The IT security industry is broken right now. Every threat intelligence publication proves that mid-market organizations are targeted by hackers more often than large enterprises. Can you blame the hackers? They’re criminals, and they’re unethical, but they’re not stupid.
In fact, they have evolved into strategic cybercriminals, and more importantly, they’re opportunists. Every day we hear about a new breach or a new form of malware that never existed before.
So how and why are cybercriminals so successful? Mid-market organizations don’t have the resources to defend themselves and turn into sitting ducks. Hackers know this.
The purpose of this post is to arm my fellow, lean-and-mean-security-teams, with a strategy that will help them convince their management team to invest in security. To have a better chance to defend against cyber-attacks, security needs to be prioritized as an ongoing discipline – one that is carried out by every member of the organization.
To influence your management team to invest in IT security, you must ensure they understand the main problem, communicate the problem using business metrics, offer a viable solution, and most importantly, stay persistent to sell the value of a security investment. Communication and persistence is more than half the battle. By using specific business metrics to support your request, you will be in the best position possible to get more investment from your team.
Tip #1 – Ensure Your Team Understands the Real Problem
Does your management team understand what the real problem is? Business managers use two main metrics for most decisions – time and money. Let’s say IBM or HP for whatever reason decided to take a philanthropic approach to business, and made all their IT security tools and products for free. Wouldn’t that be great?!
But wait. Who at your organization can leverage those tools? They not only need the correct experience and skillset, they would need to take time off from work to get training on those tools.
Time, resources, and money remains the biggest challenges of all. IT security talent is expensive to develop, and it’s also a non-revenue generating type of role, which makes it even more challenging for SMBs and SMEs. On top of that, we unfortunately do not live in world where IBM and HP hand out free technology – the tools are equally as expensive as the talent. Keep in mind it also takes several years for your team and technology to jive, and we haven’t even discussed talent wars or turnover.
Therefore, it doesn’t make much sense to keep asking your management team for the newest tool or a new hire. You must speak in business terms, and they must be measurable by time and money.
Tip #2 – Speak Their Language
Since business managers are so focused on time and money, we must communicate with them using the same measurable language. After working with hundreds of CISOs and security analysts who have gone down this path and won, the most successful metric I’ve seen used to date is a TCO analysis (Total or True Cost of Ownership Analysis). Why? It speaks to the two metrics that business managers use as their primary lens – time and money.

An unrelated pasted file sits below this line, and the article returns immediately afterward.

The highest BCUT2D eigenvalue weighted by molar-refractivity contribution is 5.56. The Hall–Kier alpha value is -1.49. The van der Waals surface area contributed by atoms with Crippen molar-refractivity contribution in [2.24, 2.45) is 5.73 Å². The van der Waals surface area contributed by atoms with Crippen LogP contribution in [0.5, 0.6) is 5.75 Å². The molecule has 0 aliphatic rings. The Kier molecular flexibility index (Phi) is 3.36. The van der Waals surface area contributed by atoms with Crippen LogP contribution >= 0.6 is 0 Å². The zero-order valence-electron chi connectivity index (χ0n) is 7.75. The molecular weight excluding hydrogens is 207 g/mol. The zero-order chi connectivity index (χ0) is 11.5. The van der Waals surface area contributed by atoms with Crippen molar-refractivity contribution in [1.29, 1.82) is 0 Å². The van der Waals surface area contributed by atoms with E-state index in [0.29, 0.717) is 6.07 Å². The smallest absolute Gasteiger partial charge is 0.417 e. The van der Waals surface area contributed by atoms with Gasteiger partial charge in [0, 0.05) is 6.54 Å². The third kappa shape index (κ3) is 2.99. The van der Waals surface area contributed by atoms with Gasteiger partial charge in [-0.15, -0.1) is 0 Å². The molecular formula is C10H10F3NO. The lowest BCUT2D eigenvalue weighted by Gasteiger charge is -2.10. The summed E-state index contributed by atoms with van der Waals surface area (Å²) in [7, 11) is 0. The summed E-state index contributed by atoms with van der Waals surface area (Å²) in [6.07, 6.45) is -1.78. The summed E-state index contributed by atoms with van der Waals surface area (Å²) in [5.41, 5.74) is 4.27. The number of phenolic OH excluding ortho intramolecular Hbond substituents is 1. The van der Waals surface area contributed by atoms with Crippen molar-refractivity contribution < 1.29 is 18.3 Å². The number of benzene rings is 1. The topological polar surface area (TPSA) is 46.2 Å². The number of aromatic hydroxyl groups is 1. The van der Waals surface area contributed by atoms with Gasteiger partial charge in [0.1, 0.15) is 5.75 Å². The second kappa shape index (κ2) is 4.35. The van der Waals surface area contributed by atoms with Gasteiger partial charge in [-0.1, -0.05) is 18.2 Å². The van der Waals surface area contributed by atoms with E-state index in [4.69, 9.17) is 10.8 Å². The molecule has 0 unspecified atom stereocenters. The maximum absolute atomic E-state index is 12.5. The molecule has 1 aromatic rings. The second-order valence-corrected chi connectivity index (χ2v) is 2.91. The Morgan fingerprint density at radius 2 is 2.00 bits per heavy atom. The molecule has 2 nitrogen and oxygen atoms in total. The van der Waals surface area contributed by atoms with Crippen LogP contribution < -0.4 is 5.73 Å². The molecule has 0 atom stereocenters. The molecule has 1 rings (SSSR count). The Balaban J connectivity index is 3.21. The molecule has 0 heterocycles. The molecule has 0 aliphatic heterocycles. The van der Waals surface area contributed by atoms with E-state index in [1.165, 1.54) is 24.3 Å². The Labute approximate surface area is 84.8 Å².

Let’s say over five years, you want to build a solid security posture. You will need several tools, and at least a team of two-to-five analysts led by a senior member like a CISO. For argument’s sake, we used some conservative numbers, and made some conservative assumptions. By spelling out exactly when and how much each item will cost, you can prove to your team that you should be working together to find a more feasible solution. This will also prove that you are thinking about the organization and, not just your individual role or department.
By speaking their language, it tells your team that you’ve covered all the angles, and that you understand the importance of a business case. Managers love that kind of strategy.
TCO over 5 years
|CISO earns $100,00/year|
|Analysts earns $70,000/year|
|Products have a 20% YoY renewal rate|
|1||End-point/Asset Discovery||$20,000||CISO||$100,000||per year|
|2||IDS/IPS||$24,000||Analyst #1||$170,000||per year|
|3||Vulnerability Assessment||$32,000||Analyst #2||$240,000||per year|
|4||Behavioral Monitoring||$82,000||Analyst #3||$310,000||per year|
|5||SIEM||$132,000||Analyst #4||$380,000||per year|
|TCO over 5 years||$1,490,000|
Tip #3 Offer Solutions and Remain Persistent
This TCO analysis is powerful because it’s a black and white representation. There is not much room for interpretation. Ultimately, cyber security is becoming more and more of a classic, “in-house vs. outsourcing,” type of discussion.
The TCO analysis helps bring to light how challenging it is to tackle IT security in-house, and it helps transition the conversation into a search for a solution. Odds are, this conversation will not be accomplished in one shot. It will require a healthy dose of persistence to ensure the education is being absorbed. Mid-market organizations will waste a ton of time and money trying to create a long-term, scalable, and affordable in-house solution for cyber security. As security professionals who are on the front lines, it is our duty to ensure our team members understand these factors, and make educated decisions that will benefit the team.